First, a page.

Last year’s scandals in religious television brought a chorus of pledges from major televangelists and other religious leaders to police the industry themselves. But Ole Anthony, president of the Dallas-based Trinity Foundation Inc., a public, nonprofit “media-watchdog” group, views their promises with skepticism. Last fail, he testified before a United States House of Representatives Ways and Means subcommittee on the subject, charging evangelists such as Jimmy Swaggart, Jerry Falwell, and Pat Robertson with flouting IRS codes and thus “picking the pocket of every American taxpayer,” as well as robbing sincere seekers of faith.
Anthony, who was a television evangelist for a brief period in 1972 (to his “shame,” he says), calls American religious television a “cosmic comedic tragedy.” He says he knows whereof he speaks because after the stint as a TV preacher, Anthony hosted radio and television talk shows interviewing many of the current evangelical heavy-weights.
“In the most outlandish operations,” Anthony charged in his testimony, “bottles of Holy Water or handkerchiefs with sweat from the brow of the evangelist are offered (in exchange for donationsj… It’s interesting to speculate what the IRS would determine was the fair market value for a handkerchief soaked with Swaggart-sweat.”
At forty-nine, Ole (pronounced Oh-lee) Anthony is a tall man with a craggily handsome face and intense, penetrating eyes. A speaker who holds listeners-whether an audience of one or a hundred-in thrall, Anthony now writes and lectures on religious and social thought.
As a religious leader, Anthony hasn’t come up in quite the traditional way. In fact, his background seems like a bio-sheet for the main character in the latest super-spy thriller. His résumé”, citing his “genius-level IQ,” lists his history as this: geophysicist, student at SMU Law School and Harvard Business School, operative for Air Force intelligence, owner of an offshore oil exploration company, management representative for Arnold Palmer and Jack Nicklaus, campaign strategist for former Dallas mayor Wes Wise, campaign manager for Senator John Tower, unsuccessful candidate for the Texas Legislature, hostage of Shiite Moslems in Beirut in 1980, writer, and lecturer.
Anthony and two other men formed the Trinity Foundation in 1973, two years after Anthony’s conversion to Christianity. The foundation’s charter says the group will monitor the mass media and “research, develop, and produce programs that reveal the hypocrisy, inaccuracy, and in most cases, outright deception of modern religion as well as the futility of modern humanist philosophies.” His last media project in late 1987 was research and narration for a Canadian television network’s production of “Adolph Hitler: The New Age Messiah,” a film that he says shows the connection between occult practices of the Third Reich and the current interest in “new age” practices such as channeling.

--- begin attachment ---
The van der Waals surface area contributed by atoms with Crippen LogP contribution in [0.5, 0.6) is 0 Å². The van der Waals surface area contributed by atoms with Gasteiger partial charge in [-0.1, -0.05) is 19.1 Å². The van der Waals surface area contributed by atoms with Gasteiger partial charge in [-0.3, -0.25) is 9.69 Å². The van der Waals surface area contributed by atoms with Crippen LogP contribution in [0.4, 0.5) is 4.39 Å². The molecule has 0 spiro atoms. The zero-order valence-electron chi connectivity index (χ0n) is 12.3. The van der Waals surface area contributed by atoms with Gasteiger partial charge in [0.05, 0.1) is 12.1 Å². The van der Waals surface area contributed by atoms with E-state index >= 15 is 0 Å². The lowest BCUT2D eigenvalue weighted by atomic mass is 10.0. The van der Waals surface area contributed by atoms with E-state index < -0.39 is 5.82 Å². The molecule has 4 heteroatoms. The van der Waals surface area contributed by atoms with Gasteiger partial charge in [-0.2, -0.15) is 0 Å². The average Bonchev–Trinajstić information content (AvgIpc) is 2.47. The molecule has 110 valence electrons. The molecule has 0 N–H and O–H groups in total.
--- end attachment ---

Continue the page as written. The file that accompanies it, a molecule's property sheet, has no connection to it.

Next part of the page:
Trinity Foundation has about seventy-five active members in Dallas, all eligible to vote on the board of directors, and another 425 inactive supporters. Members do not belong to churches; they meet in small informal groups for Bible study and singing. At times, the meetings resemble group therapy sessions because members are encouraged, indeed expected, to confess their problems to the group.
Anthony says he flew to Washington to testify because he is outraged. “They’re running around making my Father look like an idiot,” Anthony says.
John Rutledge, a writer and editor for The Baptist Standard, a weekly religious magazine, began attending Anthony’s Bible studies in the mid-Seventies after attending a Baptist church. “I started to look at the things I believed,” Rutledge says. “What Ole was talking about had to do with letting go of your life, trying to let Christ in you be, rather than to do everything just right.”
To members of more traditional Christian churches, Anthony’s philosophies might seem somewhat mystical. He is writing a book called “Three Witnesses” about the connections between the Jewish Torah, the original meaning of the Zodiac, and the Egyptian pyramids. Defining a mystic as “one who experiences,” he encourages his followers to take risks, to push themselves.
Anthony says his primary work will continue to be as a media watchdog. Despite the attention the scandals focused on the religious broadcasting industry, Anthony predicts no change. “These congressmen aren’t going to do anything,” he says. “They believe these guys are the Christians who represent the voters. The name of God will continue to be blasphemed and young people will reject God because they make him boring’” Anthony spits out the last word with contempt. “God doesn’t need our promotion efforts.”